In Indianapolis, Head Start began as a summer program in 1965, and initially served over 1,000 five and six-year-olds. It was extended to include three-and four-year-olds through the Indianapolis Pre-School Centers, which were also funded by the Office of Economic Opportunity.
Over the last several decades, early childhood education programs have expanded and multiplied in Indianapolis. Free, half-day kindergartens are available throughout the city, although free transportation is not provided. Programs are offered through both the public and private sectors and include nursery schools, cooperative early childhood centers, day nurseries, Head Start, Montessori programs, and special programs that offer services to meet special needs, such as physical or mental handicaps and giftedness.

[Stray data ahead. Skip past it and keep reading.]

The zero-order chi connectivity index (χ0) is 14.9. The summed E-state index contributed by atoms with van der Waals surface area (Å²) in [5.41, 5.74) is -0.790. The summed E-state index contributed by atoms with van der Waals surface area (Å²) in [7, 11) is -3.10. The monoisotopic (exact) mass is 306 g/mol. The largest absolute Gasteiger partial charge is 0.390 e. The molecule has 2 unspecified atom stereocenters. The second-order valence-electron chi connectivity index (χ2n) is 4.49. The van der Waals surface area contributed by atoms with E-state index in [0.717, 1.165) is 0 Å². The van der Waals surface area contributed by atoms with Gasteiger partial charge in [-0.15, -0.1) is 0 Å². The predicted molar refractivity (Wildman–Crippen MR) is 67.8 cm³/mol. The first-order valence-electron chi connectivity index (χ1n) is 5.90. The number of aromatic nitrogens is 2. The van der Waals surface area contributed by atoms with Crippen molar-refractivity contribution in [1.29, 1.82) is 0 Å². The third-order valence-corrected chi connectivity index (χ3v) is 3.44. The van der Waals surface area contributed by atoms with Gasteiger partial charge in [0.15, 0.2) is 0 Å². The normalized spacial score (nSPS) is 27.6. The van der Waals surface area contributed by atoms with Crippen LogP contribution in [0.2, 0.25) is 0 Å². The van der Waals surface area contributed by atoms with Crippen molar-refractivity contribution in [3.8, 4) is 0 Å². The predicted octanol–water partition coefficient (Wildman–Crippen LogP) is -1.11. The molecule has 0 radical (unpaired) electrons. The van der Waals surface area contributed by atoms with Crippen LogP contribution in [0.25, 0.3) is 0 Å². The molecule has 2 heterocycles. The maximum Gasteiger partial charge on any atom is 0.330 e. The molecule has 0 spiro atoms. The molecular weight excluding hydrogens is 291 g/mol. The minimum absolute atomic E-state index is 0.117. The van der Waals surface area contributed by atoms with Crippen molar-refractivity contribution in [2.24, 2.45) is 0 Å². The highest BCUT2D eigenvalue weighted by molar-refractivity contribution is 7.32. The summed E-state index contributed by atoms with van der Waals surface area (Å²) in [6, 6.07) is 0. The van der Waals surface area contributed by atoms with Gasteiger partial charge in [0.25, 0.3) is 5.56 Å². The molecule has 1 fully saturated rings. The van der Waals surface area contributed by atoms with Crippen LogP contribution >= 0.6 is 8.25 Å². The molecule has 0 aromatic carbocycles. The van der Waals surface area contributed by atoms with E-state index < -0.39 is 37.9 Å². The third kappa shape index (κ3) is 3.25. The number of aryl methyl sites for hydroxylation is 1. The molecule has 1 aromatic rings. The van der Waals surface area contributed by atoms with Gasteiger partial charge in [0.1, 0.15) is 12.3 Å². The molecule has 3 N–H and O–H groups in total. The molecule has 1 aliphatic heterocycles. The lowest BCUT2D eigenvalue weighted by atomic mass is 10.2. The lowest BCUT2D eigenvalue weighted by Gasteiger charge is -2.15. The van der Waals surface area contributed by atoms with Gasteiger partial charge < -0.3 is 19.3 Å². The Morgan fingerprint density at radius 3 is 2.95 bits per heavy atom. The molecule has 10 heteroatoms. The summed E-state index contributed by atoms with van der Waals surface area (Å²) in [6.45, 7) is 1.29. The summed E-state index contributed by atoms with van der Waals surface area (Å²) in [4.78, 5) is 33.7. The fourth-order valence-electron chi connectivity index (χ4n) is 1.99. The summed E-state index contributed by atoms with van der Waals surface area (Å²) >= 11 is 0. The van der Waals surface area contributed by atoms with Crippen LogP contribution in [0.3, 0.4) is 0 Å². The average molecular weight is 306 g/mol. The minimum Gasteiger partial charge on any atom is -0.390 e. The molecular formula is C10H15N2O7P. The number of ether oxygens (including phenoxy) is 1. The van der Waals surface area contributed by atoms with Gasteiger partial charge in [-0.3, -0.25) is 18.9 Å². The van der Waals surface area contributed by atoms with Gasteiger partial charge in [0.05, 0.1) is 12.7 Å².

More recently, President George W. Bush’s educational goals for the year 2000 again focused national attention on early childhood education. This is consistent with the historical pattern of federal interest in this issue in times of perceived national crisis.
In order to “ensure that every child starts school ready to learn,” Governor Evan Bayh proposed the Step Ahead plan, which he hoped to make available to all Indiana four-year-olds by 1995 to provide year-round, full-day instruction on a voluntary basis. The Indiana Association for the Education of Young Children and the Early Learning Indiana are two local organizations concerned with the quality of early childhood education programs. Both publish guidelines for parents seeking appropriate programs for their children.
Early Learning Indiana found that Indianapolis lacked sufficient daycare for working parents’ children under the age of two. The Indiana Youth Institute, founded ca. 1989, reported that children growing up in poverty are significantly more likely to experience stress and deprivation that hinders development and school readiness, health, and other outcomes. Indiana’s child poverty rates decreased, with 19.5 percent of Hoosier children living in poverty as of 2016, down from 20.9 percent in 2015.